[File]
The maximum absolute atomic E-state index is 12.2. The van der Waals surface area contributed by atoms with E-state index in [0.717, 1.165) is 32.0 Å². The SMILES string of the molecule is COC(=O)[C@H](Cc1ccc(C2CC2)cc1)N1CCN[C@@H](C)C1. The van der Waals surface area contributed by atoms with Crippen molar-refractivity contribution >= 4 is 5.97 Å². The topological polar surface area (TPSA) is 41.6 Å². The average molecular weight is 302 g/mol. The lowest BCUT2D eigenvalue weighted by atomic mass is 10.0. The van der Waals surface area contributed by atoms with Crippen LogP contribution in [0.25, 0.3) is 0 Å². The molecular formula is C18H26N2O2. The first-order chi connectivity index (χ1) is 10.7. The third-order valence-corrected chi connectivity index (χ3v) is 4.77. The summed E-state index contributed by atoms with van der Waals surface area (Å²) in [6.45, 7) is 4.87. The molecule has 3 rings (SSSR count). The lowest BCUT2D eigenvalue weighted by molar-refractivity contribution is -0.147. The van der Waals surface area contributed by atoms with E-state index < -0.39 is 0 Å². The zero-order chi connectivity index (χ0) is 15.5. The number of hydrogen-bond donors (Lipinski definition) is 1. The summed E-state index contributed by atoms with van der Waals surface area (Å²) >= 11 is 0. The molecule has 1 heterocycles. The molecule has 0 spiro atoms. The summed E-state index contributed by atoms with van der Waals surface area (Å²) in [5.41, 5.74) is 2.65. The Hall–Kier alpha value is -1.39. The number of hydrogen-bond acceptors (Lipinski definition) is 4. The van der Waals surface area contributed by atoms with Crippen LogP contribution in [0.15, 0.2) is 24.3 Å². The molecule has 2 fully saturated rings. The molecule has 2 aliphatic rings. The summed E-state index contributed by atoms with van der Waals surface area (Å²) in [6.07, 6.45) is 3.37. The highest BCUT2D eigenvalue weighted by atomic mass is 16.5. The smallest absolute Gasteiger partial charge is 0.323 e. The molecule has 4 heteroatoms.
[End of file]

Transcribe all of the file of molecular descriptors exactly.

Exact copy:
The maximum absolute atomic E-state index is 12.2. The van der Waals surface area contributed by atoms with E-state index in [0.717, 1.165) is 32.0 Å². The SMILES string of the molecule is COC(=O)[C@H](Cc1ccc(C2CC2)cc1)N1CCN[C@@H](C)C1. The van der Waals surface area contributed by atoms with Crippen molar-refractivity contribution >= 4 is 5.97 Å². The topological polar surface area (TPSA) is 41.6 Å². The average molecular weight is 302 g/mol. The lowest BCUT2D eigenvalue weighted by atomic mass is 10.0. The van der Waals surface area contributed by atoms with Crippen LogP contribution in [0.25, 0.3) is 0 Å². The molecular formula is C18H26N2O2. The first-order chi connectivity index (χ1) is 10.7. The third-order valence-corrected chi connectivity index (χ3v) is 4.77. The summed E-state index contributed by atoms with van der Waals surface area (Å²) in [6.45, 7) is 4.87. The molecule has 3 rings (SSSR count). The lowest BCUT2D eigenvalue weighted by molar-refractivity contribution is -0.147. The van der Waals surface area contributed by atoms with E-state index < -0.39 is 0 Å². The zero-order chi connectivity index (χ0) is 15.5. The number of hydrogen-bond donors (Lipinski definition) is 1. The summed E-state index contributed by atoms with van der Waals surface area (Å²) >= 11 is 0. The molecule has 1 heterocycles. The molecule has 0 spiro atoms. The summed E-state index contributed by atoms with van der Waals surface area (Å²) in [5.41, 5.74) is 2.65. The Hall–Kier alpha value is -1.39. The number of hydrogen-bond acceptors (Lipinski definition) is 4. The van der Waals surface area contributed by atoms with Crippen LogP contribution in [0.15, 0.2) is 24.3 Å². The molecule has 2 fully saturated rings. The molecule has 2 aliphatic rings. The summed E-state index contributed by atoms with van der Waals surface area (Å²) in [6.07, 6.45) is 3.37. The highest BCUT2D eigenvalue weighted by atomic mass is 16.5. The smallest absolute Gasteiger partial charge is 0.323 e. The molecule has 4 heteroatoms.